It’s also a way to stay young in spirit, adds Elba. In September, the actor will hit the half-century mark. Elba says he’s fine with aging. It’s happening. “My wife likes salt-and-pepper hair. But I’m way past salt-and-pepper, if you know what I mean. I’m not dying it for a job. It’s all salt. Look, it’s a sign of my age now. Men of 50 tend to have gray hair. I’m not trying to pretend to be younger.”

It’s hard to believe, but Elba’s breakthrough role as Stringer Bell in The Wire aired 20 years ago. Much has changed. Elba says that in the time since, opportunities for actors of color have expanded exponentially.

“I’m part of a generation of Black actors where we could probably count on two hands those who were working regularly, or at least making a name for themselves. And now there’s a real even spread, from directors to producers to actors. It’s a great thing.”

Will that expansion of roles come to include a Black James Bond? Elba has been asked about being cast in the role since 2009. It’s a Hollywood story that has persisted for 13 years, and lives into 2022. Daniel Craig departed from the role in last year’s No Time to Die, and a few months ago, Barbara Broccoli, one of that movie’s producers, called Elba a magnificent actor and acknowledged that he has been “part of the conversation” about the role going forward.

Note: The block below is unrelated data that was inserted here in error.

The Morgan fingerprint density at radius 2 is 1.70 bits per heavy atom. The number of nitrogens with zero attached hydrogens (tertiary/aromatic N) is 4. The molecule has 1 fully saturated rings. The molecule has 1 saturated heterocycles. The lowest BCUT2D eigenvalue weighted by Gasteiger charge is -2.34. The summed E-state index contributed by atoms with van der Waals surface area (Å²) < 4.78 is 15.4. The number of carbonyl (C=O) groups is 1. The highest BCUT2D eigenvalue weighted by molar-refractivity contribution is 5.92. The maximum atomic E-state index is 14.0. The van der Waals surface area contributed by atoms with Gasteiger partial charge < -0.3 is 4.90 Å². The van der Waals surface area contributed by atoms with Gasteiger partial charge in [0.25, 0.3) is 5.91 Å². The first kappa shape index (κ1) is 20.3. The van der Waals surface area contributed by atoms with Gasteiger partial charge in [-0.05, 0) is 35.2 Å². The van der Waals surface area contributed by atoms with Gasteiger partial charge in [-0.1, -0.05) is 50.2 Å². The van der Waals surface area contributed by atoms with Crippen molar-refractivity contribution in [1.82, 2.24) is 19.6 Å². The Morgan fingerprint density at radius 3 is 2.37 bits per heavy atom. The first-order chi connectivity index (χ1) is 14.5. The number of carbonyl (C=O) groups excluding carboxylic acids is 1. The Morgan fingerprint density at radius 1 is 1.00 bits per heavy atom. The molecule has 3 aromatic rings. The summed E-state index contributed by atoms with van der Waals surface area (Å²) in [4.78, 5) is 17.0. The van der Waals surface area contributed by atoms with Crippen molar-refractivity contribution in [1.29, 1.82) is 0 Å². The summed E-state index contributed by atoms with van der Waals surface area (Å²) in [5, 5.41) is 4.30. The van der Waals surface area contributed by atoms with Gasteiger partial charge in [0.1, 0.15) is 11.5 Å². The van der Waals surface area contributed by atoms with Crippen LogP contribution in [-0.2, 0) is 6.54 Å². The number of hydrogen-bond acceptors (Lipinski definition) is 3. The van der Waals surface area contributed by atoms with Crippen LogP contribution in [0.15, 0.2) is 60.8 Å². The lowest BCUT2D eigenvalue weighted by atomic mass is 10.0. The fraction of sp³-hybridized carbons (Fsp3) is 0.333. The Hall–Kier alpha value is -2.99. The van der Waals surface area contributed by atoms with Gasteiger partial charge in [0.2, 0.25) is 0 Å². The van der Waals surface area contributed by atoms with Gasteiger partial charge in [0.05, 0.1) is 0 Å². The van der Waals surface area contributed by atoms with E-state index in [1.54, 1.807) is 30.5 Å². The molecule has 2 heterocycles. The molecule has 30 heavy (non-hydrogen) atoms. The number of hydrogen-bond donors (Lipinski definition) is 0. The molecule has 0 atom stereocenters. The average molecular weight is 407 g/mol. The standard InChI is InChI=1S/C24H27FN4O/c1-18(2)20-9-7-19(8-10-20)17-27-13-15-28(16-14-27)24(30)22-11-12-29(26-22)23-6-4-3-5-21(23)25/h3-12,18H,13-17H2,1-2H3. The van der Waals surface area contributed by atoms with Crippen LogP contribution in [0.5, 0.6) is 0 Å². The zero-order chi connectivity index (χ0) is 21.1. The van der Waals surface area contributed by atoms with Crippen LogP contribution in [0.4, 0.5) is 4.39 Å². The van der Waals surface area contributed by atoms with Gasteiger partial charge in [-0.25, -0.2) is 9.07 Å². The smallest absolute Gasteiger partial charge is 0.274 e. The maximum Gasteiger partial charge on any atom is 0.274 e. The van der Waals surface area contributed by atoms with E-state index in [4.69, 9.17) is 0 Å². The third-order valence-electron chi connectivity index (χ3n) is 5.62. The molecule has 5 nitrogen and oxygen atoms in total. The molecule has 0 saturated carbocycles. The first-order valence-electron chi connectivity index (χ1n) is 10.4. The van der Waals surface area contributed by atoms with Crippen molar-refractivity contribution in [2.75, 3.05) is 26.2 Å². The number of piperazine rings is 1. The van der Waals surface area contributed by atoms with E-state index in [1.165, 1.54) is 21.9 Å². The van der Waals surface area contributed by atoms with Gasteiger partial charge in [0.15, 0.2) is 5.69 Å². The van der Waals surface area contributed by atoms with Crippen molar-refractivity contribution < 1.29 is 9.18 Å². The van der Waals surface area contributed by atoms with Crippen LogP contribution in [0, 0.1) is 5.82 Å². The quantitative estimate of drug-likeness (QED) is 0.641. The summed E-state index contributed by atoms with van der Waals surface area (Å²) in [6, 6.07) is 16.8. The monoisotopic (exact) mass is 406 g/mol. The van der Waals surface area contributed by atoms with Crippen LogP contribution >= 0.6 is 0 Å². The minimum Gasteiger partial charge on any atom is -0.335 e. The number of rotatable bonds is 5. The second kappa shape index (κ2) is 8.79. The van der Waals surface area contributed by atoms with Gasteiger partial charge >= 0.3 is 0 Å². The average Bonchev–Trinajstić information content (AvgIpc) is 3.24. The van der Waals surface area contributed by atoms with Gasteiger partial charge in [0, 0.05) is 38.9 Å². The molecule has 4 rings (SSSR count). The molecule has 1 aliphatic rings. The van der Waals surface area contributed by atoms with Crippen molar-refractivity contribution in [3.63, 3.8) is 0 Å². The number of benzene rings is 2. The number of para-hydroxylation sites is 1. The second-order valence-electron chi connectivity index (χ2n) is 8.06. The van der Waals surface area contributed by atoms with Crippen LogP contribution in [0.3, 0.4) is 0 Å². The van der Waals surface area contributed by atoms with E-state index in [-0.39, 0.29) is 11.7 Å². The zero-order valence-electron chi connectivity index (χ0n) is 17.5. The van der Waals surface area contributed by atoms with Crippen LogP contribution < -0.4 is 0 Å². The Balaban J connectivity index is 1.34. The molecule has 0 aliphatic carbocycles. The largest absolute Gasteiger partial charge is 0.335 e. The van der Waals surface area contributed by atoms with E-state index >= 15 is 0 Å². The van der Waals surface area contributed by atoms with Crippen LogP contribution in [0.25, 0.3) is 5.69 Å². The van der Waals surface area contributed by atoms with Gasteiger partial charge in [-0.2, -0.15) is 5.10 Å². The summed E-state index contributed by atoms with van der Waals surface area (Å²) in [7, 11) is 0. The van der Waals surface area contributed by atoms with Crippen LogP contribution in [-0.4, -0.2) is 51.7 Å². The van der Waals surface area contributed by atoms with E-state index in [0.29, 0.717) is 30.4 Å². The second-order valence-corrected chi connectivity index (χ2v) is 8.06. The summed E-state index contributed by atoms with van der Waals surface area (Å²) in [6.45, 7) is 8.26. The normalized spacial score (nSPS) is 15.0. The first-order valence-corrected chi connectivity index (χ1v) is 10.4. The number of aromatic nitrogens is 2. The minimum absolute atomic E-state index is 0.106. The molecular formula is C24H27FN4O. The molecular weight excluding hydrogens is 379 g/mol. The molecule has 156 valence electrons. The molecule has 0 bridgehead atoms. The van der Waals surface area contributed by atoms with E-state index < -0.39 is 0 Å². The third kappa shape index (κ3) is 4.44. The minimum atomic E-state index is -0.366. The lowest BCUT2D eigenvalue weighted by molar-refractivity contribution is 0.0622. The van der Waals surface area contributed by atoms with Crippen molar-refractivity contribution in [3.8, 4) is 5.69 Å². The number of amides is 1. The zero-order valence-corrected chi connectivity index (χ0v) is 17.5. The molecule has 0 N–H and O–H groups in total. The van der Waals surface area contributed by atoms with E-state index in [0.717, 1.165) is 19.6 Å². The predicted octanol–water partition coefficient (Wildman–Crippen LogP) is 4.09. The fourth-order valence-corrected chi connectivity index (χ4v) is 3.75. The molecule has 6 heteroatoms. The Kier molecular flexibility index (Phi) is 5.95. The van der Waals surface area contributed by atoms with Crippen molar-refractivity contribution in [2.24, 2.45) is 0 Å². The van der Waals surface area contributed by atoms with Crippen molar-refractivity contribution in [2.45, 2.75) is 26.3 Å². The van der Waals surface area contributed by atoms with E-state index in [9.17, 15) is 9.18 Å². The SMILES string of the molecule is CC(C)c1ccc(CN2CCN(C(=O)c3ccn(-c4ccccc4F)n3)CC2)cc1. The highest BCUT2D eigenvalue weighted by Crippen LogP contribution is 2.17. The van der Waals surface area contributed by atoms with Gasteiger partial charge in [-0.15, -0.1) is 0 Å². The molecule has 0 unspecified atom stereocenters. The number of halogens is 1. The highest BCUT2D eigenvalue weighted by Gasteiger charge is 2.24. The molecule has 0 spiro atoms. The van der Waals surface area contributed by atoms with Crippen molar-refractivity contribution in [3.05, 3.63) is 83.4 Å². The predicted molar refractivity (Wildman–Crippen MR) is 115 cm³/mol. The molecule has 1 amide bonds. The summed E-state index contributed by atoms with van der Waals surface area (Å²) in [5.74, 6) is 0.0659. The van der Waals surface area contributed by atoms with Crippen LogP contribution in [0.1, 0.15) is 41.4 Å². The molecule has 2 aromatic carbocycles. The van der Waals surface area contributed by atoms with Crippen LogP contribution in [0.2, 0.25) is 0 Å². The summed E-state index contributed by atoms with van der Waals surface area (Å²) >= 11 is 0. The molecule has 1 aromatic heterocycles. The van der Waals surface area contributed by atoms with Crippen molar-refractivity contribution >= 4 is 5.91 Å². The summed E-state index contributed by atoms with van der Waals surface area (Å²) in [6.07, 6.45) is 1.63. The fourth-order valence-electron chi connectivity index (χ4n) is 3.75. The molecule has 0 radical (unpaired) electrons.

Andrew Cotterill

“I gotta stop talking about it, to be honest with you,” says Elba. “If I don’t, it ends up being the last question in every single interview I do. It’s an absolute whirlwind and ecosystem, this question of Bond. And by saying anything about it, I just fuel it.”

As his friend Will Packer points out, the role sounds like a dream gig, but it could also be professionally limiting.

“So many people love Bond, it feels like, wow, wouldn’t that be amazing? But I like him having the ability to do a wide variety of roles. Bond is such an amazing brand. But it’s so all-encompassing. When you’re Bond, you’re Bond for a while.”

Whatever happens, Elba is set to forge a second—or third—act that’s as dynamic as the first.

“Eight years ago, my father passed, and it had a profound effect on me. I realized that trying to predict your trajectory is good for planning and logistics. But you never really know what’s gonna happen. Enjoy today, because tomorrow is never promised, right?”